- No. 0: Hot rolled, annealed, thicker plates
- No. 1: Hot rolled, annealed and passivated
- No. 2D: Cold rolled, annealed, pickled and passivated
- No. 2B: Same as above with additional pass-through highly polished rollers
- No. 2BA: Bright annealed (BA or 2R) same as above then bright annealed under oxygen-free atmospheric condition
- No. 3: Coarse abrasive finish applied mechanically
- No. 4: Brushed finish
- No. 5: Satin finish
- No. 6: Matte finish (brushed but smoother than #4)
- No. 7: Reflective finish
- No. 8: Mirror finish
- No. 9: Bead blast finish
- No. 10: Heat colored finish-wide range of electropolished and heat colored surfaces
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- Rodney P. Carlisle, Scientific American Inventions and Discoveries, p. 380, John Wiley and Sons, 2004, ISBN 0-471-24410-4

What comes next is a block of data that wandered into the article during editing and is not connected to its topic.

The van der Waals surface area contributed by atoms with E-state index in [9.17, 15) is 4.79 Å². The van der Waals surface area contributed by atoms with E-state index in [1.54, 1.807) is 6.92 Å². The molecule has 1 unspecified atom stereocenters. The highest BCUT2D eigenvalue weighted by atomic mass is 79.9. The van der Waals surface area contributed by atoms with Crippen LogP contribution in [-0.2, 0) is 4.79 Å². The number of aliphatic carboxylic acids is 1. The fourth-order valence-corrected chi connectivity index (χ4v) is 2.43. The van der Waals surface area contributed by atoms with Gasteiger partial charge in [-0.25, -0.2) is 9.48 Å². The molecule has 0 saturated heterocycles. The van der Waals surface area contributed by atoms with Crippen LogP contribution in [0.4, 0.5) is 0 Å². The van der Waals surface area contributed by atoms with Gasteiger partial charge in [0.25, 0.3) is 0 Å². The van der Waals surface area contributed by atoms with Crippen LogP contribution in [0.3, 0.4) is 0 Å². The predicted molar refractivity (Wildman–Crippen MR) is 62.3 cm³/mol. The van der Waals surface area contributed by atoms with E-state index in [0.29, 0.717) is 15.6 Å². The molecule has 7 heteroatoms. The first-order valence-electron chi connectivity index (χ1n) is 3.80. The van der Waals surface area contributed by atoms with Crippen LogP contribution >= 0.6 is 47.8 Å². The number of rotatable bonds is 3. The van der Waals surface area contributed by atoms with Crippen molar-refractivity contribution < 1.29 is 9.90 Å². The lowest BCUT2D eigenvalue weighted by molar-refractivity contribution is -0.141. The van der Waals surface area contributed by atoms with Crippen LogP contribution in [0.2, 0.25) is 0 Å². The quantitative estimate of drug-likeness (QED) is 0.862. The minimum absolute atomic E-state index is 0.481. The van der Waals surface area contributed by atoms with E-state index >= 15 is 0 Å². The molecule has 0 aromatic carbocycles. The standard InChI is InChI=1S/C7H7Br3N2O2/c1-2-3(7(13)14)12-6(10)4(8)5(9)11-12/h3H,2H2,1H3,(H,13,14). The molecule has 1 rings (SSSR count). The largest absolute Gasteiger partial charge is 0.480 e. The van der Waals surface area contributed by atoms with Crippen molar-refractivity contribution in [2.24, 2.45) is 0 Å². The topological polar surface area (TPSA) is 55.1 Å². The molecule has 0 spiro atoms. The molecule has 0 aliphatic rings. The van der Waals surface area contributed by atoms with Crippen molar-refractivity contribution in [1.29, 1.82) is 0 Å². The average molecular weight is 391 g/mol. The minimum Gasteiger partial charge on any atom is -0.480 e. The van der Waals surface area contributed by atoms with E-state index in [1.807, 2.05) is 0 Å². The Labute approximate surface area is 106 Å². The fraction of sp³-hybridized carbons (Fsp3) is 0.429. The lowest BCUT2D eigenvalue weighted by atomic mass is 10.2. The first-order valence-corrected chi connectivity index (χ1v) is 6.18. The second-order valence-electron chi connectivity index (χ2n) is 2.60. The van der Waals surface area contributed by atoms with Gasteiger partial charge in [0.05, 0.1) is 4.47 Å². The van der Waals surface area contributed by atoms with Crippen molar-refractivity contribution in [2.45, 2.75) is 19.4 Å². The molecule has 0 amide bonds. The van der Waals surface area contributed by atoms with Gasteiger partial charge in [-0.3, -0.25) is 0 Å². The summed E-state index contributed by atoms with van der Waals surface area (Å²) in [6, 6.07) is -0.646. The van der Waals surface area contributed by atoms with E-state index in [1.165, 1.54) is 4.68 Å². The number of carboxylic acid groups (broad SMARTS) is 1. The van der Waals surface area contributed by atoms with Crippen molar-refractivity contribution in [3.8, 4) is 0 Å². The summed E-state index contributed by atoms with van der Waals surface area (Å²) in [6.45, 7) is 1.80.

- Geoffrey Howse, A Photographic History of Sheffield Steel, History Press, 2011, ISBN 0752459856
- Cobb, Harold M. (2010). The History of Stainless Steel. ASM International. p. 360. ISBN 1-61503-010-7.
- Moneypenny, J.H.G. (April 2, 1921). "Unstainable Steel". Mining and Scientific Press. Retrieved 17 February 2013.
- Bonnier Corporation (1930). Popular Science. Bonnier Corporation. pp. 31–. ISSN 0161-7370.
- Ashby, Michael F.; & David R. H. Jones (1992) . "Chapter 12". Engineering Materials 2 (with corrections ed.). Oxford: Pergamon Press. p. 119. ISBN 0-08-032532-7.
- What is Stainless Steel? nickelinstitute.org
- "Stainless steel bridge" "Stainless Steel Bridge in Bilbao". Outokumpu.
- Gateway Arch Fact Sheet. Nps.gov. Retrieved on 2012-06-29.
- "The Recycling of Stainless Steel ("Recycled Content" and "Input Composition" slides)" (Flash). International Stainless Steel Forum. 2006. Retrieved 2006-11-19.
- ASTM A 387/ A387M – 06a Standard Specification for Pressure Vessel Plates, Alloy Steel, Chromium-Molybdenum
- Material Properties Data: Marine Grade Stainless Steel. Makeitfrom.com. Retrieved on 2012-06-29.
- "Stainless Steel Grades Datasheets".
- Stainless Steel. Shapeways. Retrieved on 2012-06-29.
- Material Properties Data: 3D Printing Steel. Makeitfrom.com. Retrieved on 2012-06-29.